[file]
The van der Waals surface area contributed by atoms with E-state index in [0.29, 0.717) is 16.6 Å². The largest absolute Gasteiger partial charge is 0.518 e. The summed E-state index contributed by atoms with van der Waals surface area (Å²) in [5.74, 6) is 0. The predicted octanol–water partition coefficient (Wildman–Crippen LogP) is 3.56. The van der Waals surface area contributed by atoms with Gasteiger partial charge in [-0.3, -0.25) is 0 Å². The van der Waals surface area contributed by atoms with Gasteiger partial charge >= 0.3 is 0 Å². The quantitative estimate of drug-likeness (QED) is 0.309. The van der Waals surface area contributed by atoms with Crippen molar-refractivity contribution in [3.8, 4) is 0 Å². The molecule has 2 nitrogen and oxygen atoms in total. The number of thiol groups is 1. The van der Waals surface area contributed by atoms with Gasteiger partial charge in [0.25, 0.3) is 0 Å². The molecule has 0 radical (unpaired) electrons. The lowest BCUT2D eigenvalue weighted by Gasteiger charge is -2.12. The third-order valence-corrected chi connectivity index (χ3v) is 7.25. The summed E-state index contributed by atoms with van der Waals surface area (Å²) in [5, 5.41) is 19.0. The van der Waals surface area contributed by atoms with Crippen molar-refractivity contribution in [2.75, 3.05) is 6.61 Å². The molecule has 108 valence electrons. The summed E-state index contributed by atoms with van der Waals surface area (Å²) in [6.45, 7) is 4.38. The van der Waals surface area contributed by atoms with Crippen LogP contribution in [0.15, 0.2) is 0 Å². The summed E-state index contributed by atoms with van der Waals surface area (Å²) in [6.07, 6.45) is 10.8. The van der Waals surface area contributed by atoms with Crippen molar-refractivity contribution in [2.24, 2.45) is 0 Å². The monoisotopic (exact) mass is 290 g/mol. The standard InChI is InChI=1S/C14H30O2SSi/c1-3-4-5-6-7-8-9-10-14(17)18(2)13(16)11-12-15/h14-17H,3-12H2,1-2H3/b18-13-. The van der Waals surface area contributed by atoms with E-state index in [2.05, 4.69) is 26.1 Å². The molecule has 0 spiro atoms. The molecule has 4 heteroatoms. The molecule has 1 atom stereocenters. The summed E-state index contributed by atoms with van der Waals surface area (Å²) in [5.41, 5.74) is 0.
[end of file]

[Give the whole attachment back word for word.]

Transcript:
The van der Waals surface area contributed by atoms with E-state index in [0.29, 0.717) is 16.6 Å². The largest absolute Gasteiger partial charge is 0.518 e. The summed E-state index contributed by atoms with van der Waals surface area (Å²) in [5.74, 6) is 0. The predicted octanol–water partition coefficient (Wildman–Crippen LogP) is 3.56. The van der Waals surface area contributed by atoms with Gasteiger partial charge in [-0.3, -0.25) is 0 Å². The van der Waals surface area contributed by atoms with Gasteiger partial charge >= 0.3 is 0 Å². The quantitative estimate of drug-likeness (QED) is 0.309. The van der Waals surface area contributed by atoms with Crippen molar-refractivity contribution in [3.8, 4) is 0 Å². The molecule has 2 nitrogen and oxygen atoms in total. The number of thiol groups is 1. The van der Waals surface area contributed by atoms with Gasteiger partial charge in [0.25, 0.3) is 0 Å². The molecule has 0 radical (unpaired) electrons. The lowest BCUT2D eigenvalue weighted by Gasteiger charge is -2.12. The third-order valence-corrected chi connectivity index (χ3v) is 7.25. The summed E-state index contributed by atoms with van der Waals surface area (Å²) in [5, 5.41) is 19.0. The van der Waals surface area contributed by atoms with Crippen molar-refractivity contribution in [2.75, 3.05) is 6.61 Å². The molecule has 108 valence electrons. The summed E-state index contributed by atoms with van der Waals surface area (Å²) in [6.45, 7) is 4.38. The van der Waals surface area contributed by atoms with Crippen LogP contribution in [0.15, 0.2) is 0 Å². The summed E-state index contributed by atoms with van der Waals surface area (Å²) in [6.07, 6.45) is 10.8. The van der Waals surface area contributed by atoms with Crippen molar-refractivity contribution in [2.24, 2.45) is 0 Å². The monoisotopic (exact) mass is 290 g/mol. The standard InChI is InChI=1S/C14H30O2SSi/c1-3-4-5-6-7-8-9-10-14(17)18(2)13(16)11-12-15/h14-17H,3-12H2,1-2H3/b18-13-. The van der Waals surface area contributed by atoms with E-state index in [2.05, 4.69) is 26.1 Å². The molecule has 0 spiro atoms. The molecule has 4 heteroatoms. The molecule has 1 atom stereocenters. The summed E-state index contributed by atoms with van der Waals surface area (Å²) in [5.41, 5.74) is 0.